High-performance liquid chromatography of phosphatidyl-
(8). An incomplete separation of all phospholipids during
                                                                                choline and sphingomyelin with direct detection at 200 nm.
one run is the major disadvantage of this method and                            Biochem. J. 155: 55-60.
other methods currently used. In our method the natural                      9. Nissen, H. P., and H. W. Kreysel. 1983. Analysis of phos-
lipids, phosphatidylglycerol and phosphatidylinositol, co-                      pholipids in human semen by high-performance liquid
eluted with the solvent front as checked by TLC separa-                         chromatography. J. Chromatqr 276: 29-35.
tions of the solvent front. Also, lysolecithin and sphingo-                 10. Paton, R . D., A. I. McGillivray, T. F. Speir, M. J. Whittle,
                                                                                C. R. Whitfield, and R. W. Logan. 1983. HPLC of phos-
myelin were not separated, resulting in one peak with a                         pholipids in biological fluids - application to amniotic
retention time of 22-24 min.                                                    fluid for the prediction of fetal lung maturity. Clin. Chim.
   The quantification and characterization of separated                         Acta. 133: 97-110.
lecithin fractions were done by GLC (15) using an internal                  11. Kaitaranta, J. K., P. J. Geiger, and S. P. Bessman. 1981.
                                                                                High-performance liquid chromatographic separation of
standard. Comparison of samples preseparated either by
                                                                                phospholipid precursors and their direct measurement by
HPLC or T L C (data not shown) revealed no significant                          automatic phosphorus analysis. J Chromatop. 206: 327-332.
differences (Student’s t-test) between the two methods                      12. Kaduce, T. L., K. C. Norton, and A. A. Spector. 1983. A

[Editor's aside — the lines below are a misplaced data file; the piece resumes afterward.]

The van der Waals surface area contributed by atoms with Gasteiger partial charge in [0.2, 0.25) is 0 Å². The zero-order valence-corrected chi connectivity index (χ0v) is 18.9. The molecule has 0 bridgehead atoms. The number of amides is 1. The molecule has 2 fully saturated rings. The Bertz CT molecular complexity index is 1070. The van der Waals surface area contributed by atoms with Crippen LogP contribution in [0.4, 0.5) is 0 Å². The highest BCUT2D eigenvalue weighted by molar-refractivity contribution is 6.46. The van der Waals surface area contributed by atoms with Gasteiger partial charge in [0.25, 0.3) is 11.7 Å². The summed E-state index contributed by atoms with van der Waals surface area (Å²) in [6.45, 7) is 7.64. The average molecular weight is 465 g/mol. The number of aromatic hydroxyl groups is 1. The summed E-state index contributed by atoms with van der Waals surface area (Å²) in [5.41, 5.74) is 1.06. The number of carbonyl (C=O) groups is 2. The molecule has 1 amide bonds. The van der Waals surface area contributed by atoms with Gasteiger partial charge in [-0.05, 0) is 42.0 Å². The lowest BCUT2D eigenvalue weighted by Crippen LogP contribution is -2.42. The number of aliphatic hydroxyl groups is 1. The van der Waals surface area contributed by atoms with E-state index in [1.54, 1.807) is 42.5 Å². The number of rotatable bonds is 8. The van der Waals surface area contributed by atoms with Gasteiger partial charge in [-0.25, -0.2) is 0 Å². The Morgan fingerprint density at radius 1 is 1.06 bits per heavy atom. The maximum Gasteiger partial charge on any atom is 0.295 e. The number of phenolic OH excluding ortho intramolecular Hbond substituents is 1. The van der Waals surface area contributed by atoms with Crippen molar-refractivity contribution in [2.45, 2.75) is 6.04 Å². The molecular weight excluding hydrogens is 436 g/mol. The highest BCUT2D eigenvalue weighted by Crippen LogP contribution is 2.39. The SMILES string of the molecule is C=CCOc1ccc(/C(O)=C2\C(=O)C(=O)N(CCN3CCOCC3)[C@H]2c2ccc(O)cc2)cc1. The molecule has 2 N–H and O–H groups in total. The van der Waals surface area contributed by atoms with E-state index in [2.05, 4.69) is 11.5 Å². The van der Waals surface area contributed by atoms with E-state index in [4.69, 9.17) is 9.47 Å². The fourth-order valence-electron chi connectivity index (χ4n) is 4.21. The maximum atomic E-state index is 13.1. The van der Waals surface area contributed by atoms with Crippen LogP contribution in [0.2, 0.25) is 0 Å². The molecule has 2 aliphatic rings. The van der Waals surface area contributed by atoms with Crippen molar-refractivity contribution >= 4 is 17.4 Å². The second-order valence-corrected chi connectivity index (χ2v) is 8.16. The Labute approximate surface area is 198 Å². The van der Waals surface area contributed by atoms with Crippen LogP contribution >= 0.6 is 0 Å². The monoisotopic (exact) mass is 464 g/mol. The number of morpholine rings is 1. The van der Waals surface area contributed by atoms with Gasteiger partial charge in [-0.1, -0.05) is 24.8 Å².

used, which leads to the conclusion that the two methods                        rapid isocratic method of phospholipid separation by high-
are equivalent and interchangeable when used with an                            peformance liquid chromatography. J Lipid Res. 24: 1398-
internal standard. However, one achieves significantly
                                                                            13. Yandrasitz, J. R., G. Berry, and S. Segal. 1983. High-
(P < 0.005) higher recovery with the HPLC separation,                           performance liquid chromatography of phospholipids:
even when the elution procedure for TLC is fivefold. The                        quantitation by phosphate analysis. Anal. Biochem. 135:
 HPLC method described has additional advantages in                             239-243.
easier handling, less time, and less possibility of oxidative               14. Folch, J., M. Lees, and G. H. Sloane Stanley. 1957. A
                                                                                simple method for the isolation and purification of total
reactions. Since the separation of phospholipid classes is                      lipids from animal tissue. J Bid. Chem. 226: 497-509.
a prerequisite for further analysis, rapid sample process-                  15. Lohninger, A,, and A. Nikiforov. 1980. Quantitative deter-
 ing is necessary. In fact, with this rather fast technique                     mination of natural dipalmitoyl lecithin with dimyristoyl-
 automatization is possible, which is unlikely with TLC                         lecithin as an internal standard by capillary gas liquid
 separations. I                                                                 chromatography. J. Chromatogr 192: 185-192.
                                                                            16. Bartlett, G. R . 1959. Phosphorus assay in column chro-
                                                                                 matography. J Bid. Chem. 234: 466-468.
We thank Dr. R . Spragg, San Diego, CA, for reviewing the                   17. Rivnay, B. 1984. Combined analysis of phospholipids by
manuscript.                                                                     high-performance liquid chromatography and thin-layer
                                                                                chromatography analysis of phospholipid classes in com-
Manuscript received 10 February 1986 and in reuisedjorm 15 December 1986.       mercial soyabean lecithin. J Chromatogr 294: 303-315.

598       Journal of Lipid Research          Volume 28, 1987 Note on Methodology